Homeowners everywhere are venturing outside to tend to all things lawn and garden. Getting those flowers to grow and keeping the lawn tamed to a reasonable height requires certain kinds of footwear, say Dr. Heidi M. Christie and Dr. Chanda L. Day-Houts, the expert podiatrists at Montgomery Foot Care Specialists in Montgomery County, Alabama.
Shoes matter out in the yard. Here are some issues to consider:
Mowing the lawn is one of the biggest hazards to your feet. Hundreds of thousands of Americans end up in the emergency room every year as victims of lawnmower injuries. Many of those injuries are to the lower limbs. Amputations are not uncommon. You can decrease your risk of becoming just another statistic by wearing the proper shoes. We recommend heavy work boots for maximum stability and protection. Stay away from sneakers and don’t even think about firing up a lawnmower with sandals or nothing at all on your feet.
Shoes wear out. Some people keep a favorite pair of shoes for many years, forgetting that shoes aren’t meant to last forever. “Ah, I have found my trusty gardening shoes,” they say, emerging from the back of a closet. “Behold my Crocs, covered in beautiful grass stains!” They clutch their gardening shoes as if greeting an old friend. Okay, we actually don’t know anyone who specifically clutches their Crocs to their chest. However, we do want to encourage you to unfriend any gardening shoes that are cracked, torn, cause heel pain, or make your feet hurt in any other way.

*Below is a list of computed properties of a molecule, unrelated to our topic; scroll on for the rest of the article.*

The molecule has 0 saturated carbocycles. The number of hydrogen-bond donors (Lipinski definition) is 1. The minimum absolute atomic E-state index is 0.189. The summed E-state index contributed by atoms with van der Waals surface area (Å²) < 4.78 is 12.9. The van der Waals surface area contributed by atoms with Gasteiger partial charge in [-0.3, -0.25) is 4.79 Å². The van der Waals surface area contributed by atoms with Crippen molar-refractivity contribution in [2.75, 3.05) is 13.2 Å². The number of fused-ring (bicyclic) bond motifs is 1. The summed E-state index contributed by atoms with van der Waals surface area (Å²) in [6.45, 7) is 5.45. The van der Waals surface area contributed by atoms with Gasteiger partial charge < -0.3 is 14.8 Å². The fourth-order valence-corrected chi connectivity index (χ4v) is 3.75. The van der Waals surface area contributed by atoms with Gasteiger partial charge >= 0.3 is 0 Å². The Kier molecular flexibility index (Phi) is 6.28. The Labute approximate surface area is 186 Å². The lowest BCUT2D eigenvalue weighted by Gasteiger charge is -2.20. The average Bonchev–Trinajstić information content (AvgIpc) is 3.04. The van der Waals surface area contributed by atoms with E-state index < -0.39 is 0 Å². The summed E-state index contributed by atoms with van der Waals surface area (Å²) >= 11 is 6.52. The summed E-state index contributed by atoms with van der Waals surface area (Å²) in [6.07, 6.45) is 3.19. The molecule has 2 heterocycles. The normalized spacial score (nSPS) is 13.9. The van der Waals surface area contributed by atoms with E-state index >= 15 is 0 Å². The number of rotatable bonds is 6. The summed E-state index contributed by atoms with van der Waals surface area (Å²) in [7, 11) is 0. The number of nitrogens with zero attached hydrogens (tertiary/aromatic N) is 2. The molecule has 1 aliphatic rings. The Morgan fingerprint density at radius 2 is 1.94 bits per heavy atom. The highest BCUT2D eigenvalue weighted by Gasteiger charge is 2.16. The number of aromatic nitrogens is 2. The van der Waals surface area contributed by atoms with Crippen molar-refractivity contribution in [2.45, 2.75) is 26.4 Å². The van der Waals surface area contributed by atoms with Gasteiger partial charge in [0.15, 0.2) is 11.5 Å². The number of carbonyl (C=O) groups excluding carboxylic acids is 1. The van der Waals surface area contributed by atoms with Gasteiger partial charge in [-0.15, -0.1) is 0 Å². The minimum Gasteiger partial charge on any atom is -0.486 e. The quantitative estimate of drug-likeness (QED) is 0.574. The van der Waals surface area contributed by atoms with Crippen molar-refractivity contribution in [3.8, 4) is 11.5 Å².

About those Crocs. Gardening clogs such as Crocs are breathable and waterproof. While they may be okay to wear while you do a bit of watering, they’re not a great choice for hours in the garden. The simple back strap doesn’t keep your heel stable. An unstable heel puts more strain on your toes, leading to tendinitis and toe deformities.
Give some thought to what you’re wearing on your feet as you garden or mow the lawn. The proper shoes can protect you from trips and falls, strains and sprains, overuse injuries, and tragic amputations. If your feet hurt from gardening, it may be shoe-related. Find out by making an appointment with us at our Montgomery podiatry office. Call us at (334) 396-3668 or contact us online.